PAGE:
The other “certainty” to be challenged here were the preconceptions we had of what linear TV really was all along.
The concept was always based upon the notion that broadcast TV provided the content you needed, when you needed it, in keeping with the rhythm of your day. But as that rhythm changed during the crisis, linear TV programming kept to more or less to the same pattern – and it was still OK. So, it became apparent that what was most important was not necessarily the ability to properly match the content to the time of day. It was something else.
As we have now seen with “appointment programming” such ESPN’s Chicago Bulls documentary The Last Dance filling the need for live sports, perhaps the most critical benefit of linear TV all along was not its ability to reflect life, but to connect us together at one place and at one time – a shared experience.
You may be the only one in your house watching an Major League Baseball game in pre-COVID 19 times, but you are one of hundreds of thousands doing so at that specific time. Stream Ozark and you will be one of hundreds of thousands to watch it, but you’ll probably feel like the only one who is doing so at the moment.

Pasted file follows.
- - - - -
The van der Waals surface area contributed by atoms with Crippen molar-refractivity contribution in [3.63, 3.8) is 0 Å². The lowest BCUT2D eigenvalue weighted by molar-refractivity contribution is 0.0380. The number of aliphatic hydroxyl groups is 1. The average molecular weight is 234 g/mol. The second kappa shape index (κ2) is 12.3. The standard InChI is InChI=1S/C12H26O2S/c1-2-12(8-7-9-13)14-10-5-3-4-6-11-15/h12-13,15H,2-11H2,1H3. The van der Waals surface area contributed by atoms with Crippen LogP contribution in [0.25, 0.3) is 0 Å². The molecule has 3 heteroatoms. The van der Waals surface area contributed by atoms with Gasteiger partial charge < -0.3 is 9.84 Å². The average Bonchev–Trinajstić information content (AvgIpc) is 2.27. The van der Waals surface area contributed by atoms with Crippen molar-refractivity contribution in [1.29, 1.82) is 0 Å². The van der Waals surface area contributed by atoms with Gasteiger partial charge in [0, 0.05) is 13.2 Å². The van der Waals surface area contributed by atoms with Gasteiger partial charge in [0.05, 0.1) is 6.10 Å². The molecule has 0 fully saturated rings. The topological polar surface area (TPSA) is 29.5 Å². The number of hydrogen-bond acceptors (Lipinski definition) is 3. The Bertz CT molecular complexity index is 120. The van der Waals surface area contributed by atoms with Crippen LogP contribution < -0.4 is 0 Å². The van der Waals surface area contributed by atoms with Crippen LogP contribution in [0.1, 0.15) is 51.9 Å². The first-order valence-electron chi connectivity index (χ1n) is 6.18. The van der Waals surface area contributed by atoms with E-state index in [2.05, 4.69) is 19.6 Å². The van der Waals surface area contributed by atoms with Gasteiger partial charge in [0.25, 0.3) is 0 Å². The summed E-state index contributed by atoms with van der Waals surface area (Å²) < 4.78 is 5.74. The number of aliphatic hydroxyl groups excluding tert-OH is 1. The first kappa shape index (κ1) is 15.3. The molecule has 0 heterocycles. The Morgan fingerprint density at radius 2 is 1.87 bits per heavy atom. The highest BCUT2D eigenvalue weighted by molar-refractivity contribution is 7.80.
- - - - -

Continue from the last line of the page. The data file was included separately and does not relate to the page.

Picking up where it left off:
Coming out of this crisis, most will probably eventually return to some type of office.
Some will not. A good number of companies have already announced they will allow employees to continue to work from home.
This will force a reconsideration of the way in which linear television should mirror American life. If a fair percentage of Americans are not defined by wake up, commute, work, come home and engage as a family, then should programming and the linear nature of TV adjust accordingly?
But more so, as we have seen suggested through the course of this crisis, should the defining characteristics of linear TV moving forward be based primarily on the need for a collective experience and not just on reflecting an individual’s needs during the day? Some OTT services, such as Netflix Party and Houseparty are even taking this concept further by offering co-watching or shared viewing experiences, as social reach becomes a more important priority for streaming providers.
We are learning many things about TV due to this crisis, but one thing we should realize is that perhaps it is time to consider that the power of linear TV is actually in its ability to enable a feeling of plugging into a shared experience. So, should this be weighted more into consideration of programming? If so, is this not a critical advantage and argument for linear TV in comparison to OTT?
Television will be changed for many reasons moving forward and in many ways.
But among those, we should use this experience and the realities it has made apparent to step back and take a macro, more objective look at linear TV and the role it plays. We should take this opportunity to reconceptualize it. In the process, perhaps we can learn that its appeal all along was not in the way it provided reflection of our lives, but in the way it enabled us to connect.